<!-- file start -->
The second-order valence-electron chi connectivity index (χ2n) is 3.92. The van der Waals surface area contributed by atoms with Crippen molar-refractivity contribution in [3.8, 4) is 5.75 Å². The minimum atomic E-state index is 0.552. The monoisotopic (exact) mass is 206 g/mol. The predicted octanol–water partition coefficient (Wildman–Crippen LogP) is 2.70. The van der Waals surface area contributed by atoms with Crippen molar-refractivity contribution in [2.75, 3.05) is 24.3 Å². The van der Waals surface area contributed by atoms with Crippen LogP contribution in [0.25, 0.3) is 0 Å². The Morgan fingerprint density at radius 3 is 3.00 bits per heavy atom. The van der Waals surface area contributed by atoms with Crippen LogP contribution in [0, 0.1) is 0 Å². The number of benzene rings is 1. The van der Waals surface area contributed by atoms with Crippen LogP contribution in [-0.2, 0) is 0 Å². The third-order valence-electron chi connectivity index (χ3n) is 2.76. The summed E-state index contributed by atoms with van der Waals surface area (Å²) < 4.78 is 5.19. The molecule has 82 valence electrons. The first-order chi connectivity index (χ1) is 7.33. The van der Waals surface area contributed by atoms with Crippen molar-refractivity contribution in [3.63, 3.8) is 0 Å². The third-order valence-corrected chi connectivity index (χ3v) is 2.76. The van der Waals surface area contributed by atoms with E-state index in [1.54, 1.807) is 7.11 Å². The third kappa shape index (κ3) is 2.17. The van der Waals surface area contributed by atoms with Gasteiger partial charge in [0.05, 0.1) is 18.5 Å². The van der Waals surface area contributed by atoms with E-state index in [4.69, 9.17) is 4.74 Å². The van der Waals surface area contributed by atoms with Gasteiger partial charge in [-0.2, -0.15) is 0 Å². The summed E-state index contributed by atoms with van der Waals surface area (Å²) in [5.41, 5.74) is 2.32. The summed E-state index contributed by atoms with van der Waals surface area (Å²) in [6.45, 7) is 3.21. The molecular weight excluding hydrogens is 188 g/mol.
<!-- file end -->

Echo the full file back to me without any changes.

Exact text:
The second-order valence-electron chi connectivity index (χ2n) is 3.92. The van der Waals surface area contributed by atoms with Crippen molar-refractivity contribution in [3.8, 4) is 5.75 Å². The minimum atomic E-state index is 0.552. The monoisotopic (exact) mass is 206 g/mol. The predicted octanol–water partition coefficient (Wildman–Crippen LogP) is 2.70. The van der Waals surface area contributed by atoms with Crippen molar-refractivity contribution in [2.75, 3.05) is 24.3 Å². The van der Waals surface area contributed by atoms with Crippen LogP contribution in [0.25, 0.3) is 0 Å². The Morgan fingerprint density at radius 3 is 3.00 bits per heavy atom. The van der Waals surface area contributed by atoms with Crippen LogP contribution in [0, 0.1) is 0 Å². The number of benzene rings is 1. The van der Waals surface area contributed by atoms with Crippen LogP contribution in [-0.2, 0) is 0 Å². The third-order valence-electron chi connectivity index (χ3n) is 2.76. The summed E-state index contributed by atoms with van der Waals surface area (Å²) < 4.78 is 5.19. The molecule has 82 valence electrons. The first-order chi connectivity index (χ1) is 7.33. The van der Waals surface area contributed by atoms with Crippen molar-refractivity contribution in [3.63, 3.8) is 0 Å². The third-order valence-corrected chi connectivity index (χ3v) is 2.76. The van der Waals surface area contributed by atoms with E-state index in [1.54, 1.807) is 7.11 Å². The third kappa shape index (κ3) is 2.17. The van der Waals surface area contributed by atoms with Gasteiger partial charge in [0.05, 0.1) is 18.5 Å². The van der Waals surface area contributed by atoms with E-state index in [4.69, 9.17) is 4.74 Å². The van der Waals surface area contributed by atoms with Gasteiger partial charge in [-0.2, -0.15) is 0 Å². The summed E-state index contributed by atoms with van der Waals surface area (Å²) in [5.41, 5.74) is 2.32. The summed E-state index contributed by atoms with van der Waals surface area (Å²) in [6.45, 7) is 3.21. The molecular weight excluding hydrogens is 188 g/mol.